A bipartisan statutory pooling bill to better protect Colorado mineral and royalty owners is on the desk of Gov. John Hickenlooper, who is expected to sign it.

State Senate Bill (SB) 18-230 would regulate how mineral and royalty owners would fairly divide products and profits without inhibiting energy development. Forced pooling gives oil and gas companies the right to access underground minerals owned by others, when some of the mineral rights owners or leaseholders have consented to exploration and production.

State Sen. Vicki Marble (R-Fort Collins) sponsored the Senate measure, while state Reps. Lori Saine (R-Firestone) and Matt Gray (D-Bloomfield) carried the House version.

Under the legislation, “mineral owners will have better protections against oil and gas companies engaging in high-pressure tactics to force owners into hasty decisions,” Gray said.

The law would require oil and gas operators that are seeking state forced pooling orders to make reasonable leasing offers to affected mineral rights owners at least 60 days before a Colorado Oil and Gas Conservation Commission hearing on the proposal. Under current law, offers can be made within 35 days of a hearing.

The legislation also would require that all offers include a copy or link to a brochure completed by the Colorado Oil and Gas Commission that describes pooling procedures and the mineral rights owners’ options.

In addition, any pooling order by state regulators would have to specify that a nonconsenting mineral rights owner forced to join the drilling pool would be immune from liability for costs arising from any spills, releases, damages or injuries resulting from energy operations at the drilling unit.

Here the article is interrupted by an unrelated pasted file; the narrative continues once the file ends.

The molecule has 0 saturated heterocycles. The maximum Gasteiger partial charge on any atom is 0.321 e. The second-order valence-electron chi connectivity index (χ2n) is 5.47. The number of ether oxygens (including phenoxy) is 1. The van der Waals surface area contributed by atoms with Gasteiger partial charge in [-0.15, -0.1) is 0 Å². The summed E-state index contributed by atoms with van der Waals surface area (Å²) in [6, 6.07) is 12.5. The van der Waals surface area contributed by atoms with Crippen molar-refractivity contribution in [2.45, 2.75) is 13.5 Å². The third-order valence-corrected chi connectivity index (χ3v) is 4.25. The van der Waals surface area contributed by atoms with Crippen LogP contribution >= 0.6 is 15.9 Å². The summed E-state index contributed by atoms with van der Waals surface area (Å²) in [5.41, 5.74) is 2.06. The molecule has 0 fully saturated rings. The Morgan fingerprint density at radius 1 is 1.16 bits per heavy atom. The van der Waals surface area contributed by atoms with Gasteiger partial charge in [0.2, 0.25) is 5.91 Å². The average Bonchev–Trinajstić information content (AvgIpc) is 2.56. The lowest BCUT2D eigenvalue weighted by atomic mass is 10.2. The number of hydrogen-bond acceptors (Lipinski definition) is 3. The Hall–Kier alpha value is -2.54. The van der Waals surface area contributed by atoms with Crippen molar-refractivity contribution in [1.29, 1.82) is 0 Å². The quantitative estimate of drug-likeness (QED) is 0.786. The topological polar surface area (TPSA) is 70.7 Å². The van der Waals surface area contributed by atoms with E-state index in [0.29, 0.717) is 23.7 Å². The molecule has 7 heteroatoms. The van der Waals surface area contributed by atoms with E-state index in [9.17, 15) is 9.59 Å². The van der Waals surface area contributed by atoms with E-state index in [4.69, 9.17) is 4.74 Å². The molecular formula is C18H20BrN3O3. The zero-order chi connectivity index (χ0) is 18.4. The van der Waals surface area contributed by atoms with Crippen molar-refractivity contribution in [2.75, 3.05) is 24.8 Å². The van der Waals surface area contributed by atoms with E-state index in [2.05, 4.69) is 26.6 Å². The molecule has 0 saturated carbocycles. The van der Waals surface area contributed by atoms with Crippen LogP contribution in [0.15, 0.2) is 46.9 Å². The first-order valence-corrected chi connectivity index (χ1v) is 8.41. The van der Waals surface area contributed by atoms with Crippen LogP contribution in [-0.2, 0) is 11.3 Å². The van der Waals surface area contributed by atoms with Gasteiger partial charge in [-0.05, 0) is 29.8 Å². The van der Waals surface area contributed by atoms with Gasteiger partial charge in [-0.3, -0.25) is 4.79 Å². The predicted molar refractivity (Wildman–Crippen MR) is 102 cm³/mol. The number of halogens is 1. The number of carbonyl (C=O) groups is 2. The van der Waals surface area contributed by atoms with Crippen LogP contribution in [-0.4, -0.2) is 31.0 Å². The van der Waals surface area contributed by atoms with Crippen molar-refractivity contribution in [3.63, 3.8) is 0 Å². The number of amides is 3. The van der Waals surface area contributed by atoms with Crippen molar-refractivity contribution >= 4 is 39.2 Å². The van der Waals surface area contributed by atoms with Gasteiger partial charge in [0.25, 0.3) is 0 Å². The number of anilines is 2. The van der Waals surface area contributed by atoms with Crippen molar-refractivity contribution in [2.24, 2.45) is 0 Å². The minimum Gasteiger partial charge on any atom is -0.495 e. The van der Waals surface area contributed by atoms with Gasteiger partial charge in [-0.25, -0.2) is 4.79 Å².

The immunity from liability followed claims about scare tactics used by some operators to convince mineral rights owners that they could be held liable for accidents that occurred during oil and gas operations unless they consented.

The House approved the final version by a vote of 64-1, while the Senate’s approval was 28-6.

“We are thrilled to see this bill head to the governor’s desk for signature as the natural gas and oil industry supported improvements to the pooling statute that ensured increased protections for mineral and royalty owners,” said Colorado Petroleum Council (CPC) Executive Director Tracee Bentley. CPC is a unit of the American Petroleum Institute.

“CPC took the lead on this important bill and elected officials who supported this bill should be applauded for forgoing political partisanship to support a system that is more understandable and fair for all involved.”

Colorado is the sixth largest natural gas producer and seventh largest oil producer in the country. The state’s energy sector employs more than 234,000 people, and most recently provided nearly $23.1 billion in wages while producing a total economic impact of $31.4 billion.

“With months of stakeholder input in mind, this bill was a forward-looking collaboration between industry and stakeholders that will foster transparency and will strengthen partnership through energy production,” said Bentley. “The industry remains committed to continuing to work with communities and regulators to make modifications that best benefit all stakeholders while maintaining focus on production and public health and safety.”